Latest exam updates

Practical Update 

We appreciate how much the cancellation of our exams has affected learners and we are working hard on solutions to ensure learners can gain their qualifications at the earliest opportunity.

However, on the basis of official and local advice due to COVID-19, we have made the decision to cancel all Practical exams in Macau until further notice. This decision affects all 2020 bookings for Graded Music Exams, ARSM, Diploma, Choral Singing and Ensemble exams, but does not currently affect any bookings for Music Theory exams. Following this decision, we will process 100% refunds for all existing Practical exam bookings and our Representatives will provide further guidance in due course.

We are sorry for the impact on teachers and candidates and thank you for your loyalty and support while these restrictions remain in place. We are continuing to review when live Practical exams can resume in Macau and will offer them again at the earliest possible opportunity.

Our new remotely-assessed Performance Grades provide an alternative progression route for students during this period of disruption. The Performance Grades are equivalent to our Practical Grades in demand, recognition and value. They are based on the same repertoire and syllabuses, assessment criteria and quality assurance measures as our existing exams and will be assessed by the same highly trained examiners. Booking will open in Macau before the end of the year and you can record your video submission any time from now on. Find out more here.

Theory for young pianists

1 year ago
Karen Marshall

Karen Marshall

Karen Marshall is a private, peri and classroom music teacher from York. An award winning author she has written 17 publications to date including ABRSM Piano Encores and joint edited Piano Star Grade 1. She is a co-author of the beginner piano method, Get Set! Piano as well as being trained in teaching music to special needs students. She is passionate about all children having access to a good quality music education.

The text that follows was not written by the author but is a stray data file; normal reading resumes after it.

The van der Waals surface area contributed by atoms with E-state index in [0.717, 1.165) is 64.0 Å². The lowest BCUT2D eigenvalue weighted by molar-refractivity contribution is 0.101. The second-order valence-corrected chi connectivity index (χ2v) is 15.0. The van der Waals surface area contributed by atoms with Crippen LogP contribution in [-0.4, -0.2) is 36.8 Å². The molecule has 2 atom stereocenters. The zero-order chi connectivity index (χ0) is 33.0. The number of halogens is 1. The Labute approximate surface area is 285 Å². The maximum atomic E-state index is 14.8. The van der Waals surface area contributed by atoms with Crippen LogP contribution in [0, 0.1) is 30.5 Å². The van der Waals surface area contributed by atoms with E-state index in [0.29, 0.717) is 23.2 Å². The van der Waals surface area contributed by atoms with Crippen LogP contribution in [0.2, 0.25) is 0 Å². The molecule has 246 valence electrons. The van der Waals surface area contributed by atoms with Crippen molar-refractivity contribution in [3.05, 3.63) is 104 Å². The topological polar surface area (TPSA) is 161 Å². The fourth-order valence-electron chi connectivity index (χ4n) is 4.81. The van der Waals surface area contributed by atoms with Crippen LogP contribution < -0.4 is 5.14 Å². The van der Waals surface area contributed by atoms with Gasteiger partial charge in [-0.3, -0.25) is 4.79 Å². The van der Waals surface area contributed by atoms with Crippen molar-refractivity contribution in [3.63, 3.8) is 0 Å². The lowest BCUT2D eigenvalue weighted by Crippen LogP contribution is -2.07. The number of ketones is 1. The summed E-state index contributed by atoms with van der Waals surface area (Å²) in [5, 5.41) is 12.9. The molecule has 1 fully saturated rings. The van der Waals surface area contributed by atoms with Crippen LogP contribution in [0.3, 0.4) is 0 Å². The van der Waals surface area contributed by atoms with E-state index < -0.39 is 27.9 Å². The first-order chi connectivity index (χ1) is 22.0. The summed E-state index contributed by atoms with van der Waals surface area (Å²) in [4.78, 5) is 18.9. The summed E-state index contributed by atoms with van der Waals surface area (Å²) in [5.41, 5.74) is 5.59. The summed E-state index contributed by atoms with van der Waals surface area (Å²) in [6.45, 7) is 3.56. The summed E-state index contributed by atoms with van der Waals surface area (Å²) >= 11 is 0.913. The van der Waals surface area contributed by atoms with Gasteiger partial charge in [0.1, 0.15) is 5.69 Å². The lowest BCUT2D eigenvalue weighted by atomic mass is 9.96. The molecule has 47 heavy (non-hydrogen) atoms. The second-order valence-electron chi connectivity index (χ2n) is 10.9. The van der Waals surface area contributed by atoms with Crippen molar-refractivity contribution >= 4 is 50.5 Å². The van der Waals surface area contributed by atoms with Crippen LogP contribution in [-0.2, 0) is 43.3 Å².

To a new piano student, theory opens up a new world of language and from staves to key signatures, there’s a vast amount to absorb and understand. It’s not an easy thing to do and whilst teachers have the luxury of vast theoretical knowledge and familiarity, it is easy to forget what it was like to start at the beginning. So how can we help young pianists grasp these difficult concepts sooner rather than later? In ABRSM’s new Piano Star Theory book, Kathy and David Blackwell address the challenges young pianists face when first encountering theory. Piano Star Theory provides solutions to some very common theory challenges for the beginner pianist. This special little book uses activities to demonstrate a range of creative strategies for children. These activities help young learners consolidate their music learning and provide a way for teachers to assess their students’ understanding in the areas of Rhythm, Pitch, Dynamics and Articulation. Piano Star Theory supports any piano method and will consolidate learning to make successful music making easier. There are also some fun theory activities that can be used immediately within lessons.The difference between pulse and rhythm

To understand the different note values, children need to have an underlying grasp of pulse as a steady beat and rhythm containing different note lengths. Piano Star Theory addresses this foundational principle with the use of clapping activities. In the book, the beat is illustrated underneath the rhythm by a small drum. The rhythms start sensibly crotchet beats before progressing to dotted minims and quavers. The rhythm grids in Piano Star Theory are sized appropriately to helpfully show the length of the notes in relation to one another. Drawing note values, answering questions about them and also simple note value addition all help to consolidate understanding and activities for all of these are included within the pages of Piano Star Theory! If you’re wondering how you can incorporate some of these techniques into your lesson you could try this activity: 

Support your student to compose their own rhythm using crotchets and minims and drawing the pulse underneath. It’s a great way to see how much they understand.



This website uses cookies to improve your experience. By using our website, you are agreeing to our cookie policy and consent to our use of cookies. Find out more.